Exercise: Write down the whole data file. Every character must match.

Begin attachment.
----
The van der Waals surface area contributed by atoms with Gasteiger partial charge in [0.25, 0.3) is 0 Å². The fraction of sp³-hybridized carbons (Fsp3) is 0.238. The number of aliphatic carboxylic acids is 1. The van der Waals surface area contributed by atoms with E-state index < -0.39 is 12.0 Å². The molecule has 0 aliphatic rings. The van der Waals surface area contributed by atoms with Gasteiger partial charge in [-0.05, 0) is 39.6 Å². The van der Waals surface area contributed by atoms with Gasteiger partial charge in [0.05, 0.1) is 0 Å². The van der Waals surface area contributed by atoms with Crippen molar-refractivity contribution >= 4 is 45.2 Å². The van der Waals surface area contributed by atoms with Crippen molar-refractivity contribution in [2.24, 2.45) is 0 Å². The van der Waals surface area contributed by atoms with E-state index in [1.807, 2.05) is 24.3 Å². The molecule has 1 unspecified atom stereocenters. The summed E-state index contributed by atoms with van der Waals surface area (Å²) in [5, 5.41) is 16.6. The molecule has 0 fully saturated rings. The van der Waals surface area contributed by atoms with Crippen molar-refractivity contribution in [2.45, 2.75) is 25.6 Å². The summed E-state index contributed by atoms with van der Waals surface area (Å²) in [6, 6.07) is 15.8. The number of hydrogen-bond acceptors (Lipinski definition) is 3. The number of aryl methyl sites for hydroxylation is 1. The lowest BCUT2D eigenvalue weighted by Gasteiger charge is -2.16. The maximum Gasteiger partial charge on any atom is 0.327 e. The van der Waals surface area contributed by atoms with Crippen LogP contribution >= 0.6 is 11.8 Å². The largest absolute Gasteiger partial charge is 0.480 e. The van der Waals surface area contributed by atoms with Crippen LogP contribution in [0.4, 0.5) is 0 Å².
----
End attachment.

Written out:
The van der Waals surface area contributed by atoms with Gasteiger partial charge in [0.25, 0.3) is 0 Å². The fraction of sp³-hybridized carbons (Fsp3) is 0.238. The number of aliphatic carboxylic acids is 1. The van der Waals surface area contributed by atoms with E-state index < -0.39 is 12.0 Å². The molecule has 0 aliphatic rings. The van der Waals surface area contributed by atoms with Gasteiger partial charge in [-0.05, 0) is 39.6 Å². The van der Waals surface area contributed by atoms with Gasteiger partial charge in [0.05, 0.1) is 0 Å². The van der Waals surface area contributed by atoms with Crippen molar-refractivity contribution >= 4 is 45.2 Å². The van der Waals surface area contributed by atoms with Crippen molar-refractivity contribution in [2.24, 2.45) is 0 Å². The van der Waals surface area contributed by atoms with E-state index in [1.807, 2.05) is 24.3 Å². The molecule has 1 unspecified atom stereocenters. The summed E-state index contributed by atoms with van der Waals surface area (Å²) in [5, 5.41) is 16.6. The molecule has 0 fully saturated rings. The van der Waals surface area contributed by atoms with Crippen molar-refractivity contribution in [2.45, 2.75) is 25.6 Å². The summed E-state index contributed by atoms with van der Waals surface area (Å²) in [6, 6.07) is 15.8. The number of hydrogen-bond acceptors (Lipinski definition) is 3. The number of aryl methyl sites for hydroxylation is 1. The lowest BCUT2D eigenvalue weighted by Gasteiger charge is -2.16. The maximum Gasteiger partial charge on any atom is 0.327 e. The van der Waals surface area contributed by atoms with Crippen LogP contribution >= 0.6 is 11.8 Å². The largest absolute Gasteiger partial charge is 0.480 e. The van der Waals surface area contributed by atoms with Crippen LogP contribution in [0.4, 0.5) is 0 Å².